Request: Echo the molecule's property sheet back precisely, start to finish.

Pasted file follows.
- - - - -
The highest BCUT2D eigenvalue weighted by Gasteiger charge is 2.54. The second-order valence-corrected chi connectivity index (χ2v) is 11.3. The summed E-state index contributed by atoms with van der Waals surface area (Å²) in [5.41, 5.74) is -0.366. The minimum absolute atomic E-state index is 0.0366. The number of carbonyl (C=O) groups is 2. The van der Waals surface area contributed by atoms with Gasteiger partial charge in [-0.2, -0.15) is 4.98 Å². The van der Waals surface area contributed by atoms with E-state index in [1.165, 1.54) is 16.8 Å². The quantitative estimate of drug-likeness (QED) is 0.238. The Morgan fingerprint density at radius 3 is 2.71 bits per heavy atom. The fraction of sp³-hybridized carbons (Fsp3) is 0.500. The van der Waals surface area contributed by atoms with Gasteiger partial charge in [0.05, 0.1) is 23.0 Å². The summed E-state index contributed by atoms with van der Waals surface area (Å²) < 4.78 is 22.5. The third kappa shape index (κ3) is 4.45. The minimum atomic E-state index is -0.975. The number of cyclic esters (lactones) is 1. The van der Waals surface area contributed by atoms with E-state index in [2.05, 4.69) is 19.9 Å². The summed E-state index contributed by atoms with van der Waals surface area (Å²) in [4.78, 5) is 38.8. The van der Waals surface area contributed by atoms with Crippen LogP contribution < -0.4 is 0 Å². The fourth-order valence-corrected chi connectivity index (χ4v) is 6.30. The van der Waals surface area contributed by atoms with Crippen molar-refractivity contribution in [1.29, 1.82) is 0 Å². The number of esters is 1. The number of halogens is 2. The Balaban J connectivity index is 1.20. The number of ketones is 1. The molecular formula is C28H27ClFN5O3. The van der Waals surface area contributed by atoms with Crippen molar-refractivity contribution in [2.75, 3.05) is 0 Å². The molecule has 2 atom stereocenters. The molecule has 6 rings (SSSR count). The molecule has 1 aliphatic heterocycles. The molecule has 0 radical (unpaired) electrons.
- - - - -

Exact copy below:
The highest BCUT2D eigenvalue weighted by Gasteiger charge is 2.54. The second-order valence-corrected chi connectivity index (χ2v) is 11.3. The summed E-state index contributed by atoms with van der Waals surface area (Å²) in [5.41, 5.74) is -0.366. The minimum absolute atomic E-state index is 0.0366. The number of carbonyl (C=O) groups is 2. The van der Waals surface area contributed by atoms with Gasteiger partial charge in [-0.2, -0.15) is 4.98 Å². The van der Waals surface area contributed by atoms with E-state index in [1.165, 1.54) is 16.8 Å². The quantitative estimate of drug-likeness (QED) is 0.238. The Morgan fingerprint density at radius 3 is 2.71 bits per heavy atom. The fraction of sp³-hybridized carbons (Fsp3) is 0.500. The van der Waals surface area contributed by atoms with Gasteiger partial charge in [0.05, 0.1) is 23.0 Å². The summed E-state index contributed by atoms with van der Waals surface area (Å²) < 4.78 is 22.5. The third kappa shape index (κ3) is 4.45. The minimum atomic E-state index is -0.975. The number of cyclic esters (lactones) is 1. The van der Waals surface area contributed by atoms with E-state index in [2.05, 4.69) is 19.9 Å². The summed E-state index contributed by atoms with van der Waals surface area (Å²) in [4.78, 5) is 38.8. The van der Waals surface area contributed by atoms with Crippen LogP contribution < -0.4 is 0 Å². The fourth-order valence-corrected chi connectivity index (χ4v) is 6.30. The van der Waals surface area contributed by atoms with Crippen molar-refractivity contribution in [1.29, 1.82) is 0 Å². The number of esters is 1. The number of halogens is 2. The Balaban J connectivity index is 1.20. The number of ketones is 1. The molecular formula is C28H27ClFN5O3. The van der Waals surface area contributed by atoms with Crippen molar-refractivity contribution in [2.75, 3.05) is 0 Å². The molecule has 2 atom stereocenters. The molecule has 6 rings (SSSR count). The molecule has 1 aliphatic heterocycles. The molecule has 0 radical (unpaired) electrons.